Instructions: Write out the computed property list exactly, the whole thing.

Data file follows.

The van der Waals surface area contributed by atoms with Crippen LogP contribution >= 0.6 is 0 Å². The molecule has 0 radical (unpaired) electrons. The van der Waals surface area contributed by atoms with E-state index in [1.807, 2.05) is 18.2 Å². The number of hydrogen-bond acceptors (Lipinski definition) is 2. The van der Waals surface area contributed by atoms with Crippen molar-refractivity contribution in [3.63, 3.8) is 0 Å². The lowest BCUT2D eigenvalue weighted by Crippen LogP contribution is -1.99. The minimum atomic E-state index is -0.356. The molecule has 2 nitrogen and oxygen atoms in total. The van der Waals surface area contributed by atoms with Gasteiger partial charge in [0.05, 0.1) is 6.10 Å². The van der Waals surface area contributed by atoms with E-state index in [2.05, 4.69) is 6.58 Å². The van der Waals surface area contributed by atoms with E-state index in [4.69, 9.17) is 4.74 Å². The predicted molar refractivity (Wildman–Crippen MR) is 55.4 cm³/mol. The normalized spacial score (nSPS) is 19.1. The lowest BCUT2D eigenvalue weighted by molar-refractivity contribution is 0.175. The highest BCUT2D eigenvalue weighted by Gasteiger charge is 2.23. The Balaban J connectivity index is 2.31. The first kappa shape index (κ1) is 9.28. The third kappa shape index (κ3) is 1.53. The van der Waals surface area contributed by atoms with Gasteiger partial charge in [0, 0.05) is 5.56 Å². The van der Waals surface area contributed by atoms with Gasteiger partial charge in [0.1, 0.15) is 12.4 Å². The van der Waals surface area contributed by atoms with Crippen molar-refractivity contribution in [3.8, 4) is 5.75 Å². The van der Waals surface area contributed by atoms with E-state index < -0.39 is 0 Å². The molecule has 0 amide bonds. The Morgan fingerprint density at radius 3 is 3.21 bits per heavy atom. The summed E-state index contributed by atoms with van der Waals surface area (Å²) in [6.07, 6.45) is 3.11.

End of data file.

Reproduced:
The van der Waals surface area contributed by atoms with Crippen LogP contribution >= 0.6 is 0 Å². The molecule has 0 radical (unpaired) electrons. The van der Waals surface area contributed by atoms with E-state index in [1.807, 2.05) is 18.2 Å². The number of hydrogen-bond acceptors (Lipinski definition) is 2. The van der Waals surface area contributed by atoms with Crippen molar-refractivity contribution in [3.63, 3.8) is 0 Å². The lowest BCUT2D eigenvalue weighted by Crippen LogP contribution is -1.99. The minimum atomic E-state index is -0.356. The molecule has 2 nitrogen and oxygen atoms in total. The van der Waals surface area contributed by atoms with Gasteiger partial charge in [0.05, 0.1) is 6.10 Å². The van der Waals surface area contributed by atoms with E-state index in [2.05, 4.69) is 6.58 Å². The van der Waals surface area contributed by atoms with E-state index in [4.69, 9.17) is 4.74 Å². The predicted molar refractivity (Wildman–Crippen MR) is 55.4 cm³/mol. The normalized spacial score (nSPS) is 19.1. The lowest BCUT2D eigenvalue weighted by molar-refractivity contribution is 0.175. The highest BCUT2D eigenvalue weighted by Gasteiger charge is 2.23. The Balaban J connectivity index is 2.31. The first kappa shape index (κ1) is 9.28. The third kappa shape index (κ3) is 1.53. The van der Waals surface area contributed by atoms with Gasteiger partial charge in [0, 0.05) is 5.56 Å². The van der Waals surface area contributed by atoms with Gasteiger partial charge in [0.1, 0.15) is 12.4 Å². The van der Waals surface area contributed by atoms with Crippen molar-refractivity contribution in [3.8, 4) is 5.75 Å². The van der Waals surface area contributed by atoms with E-state index < -0.39 is 0 Å². The molecule has 0 amide bonds. The Morgan fingerprint density at radius 3 is 3.21 bits per heavy atom. The summed E-state index contributed by atoms with van der Waals surface area (Å²) in [6.07, 6.45) is 3.11.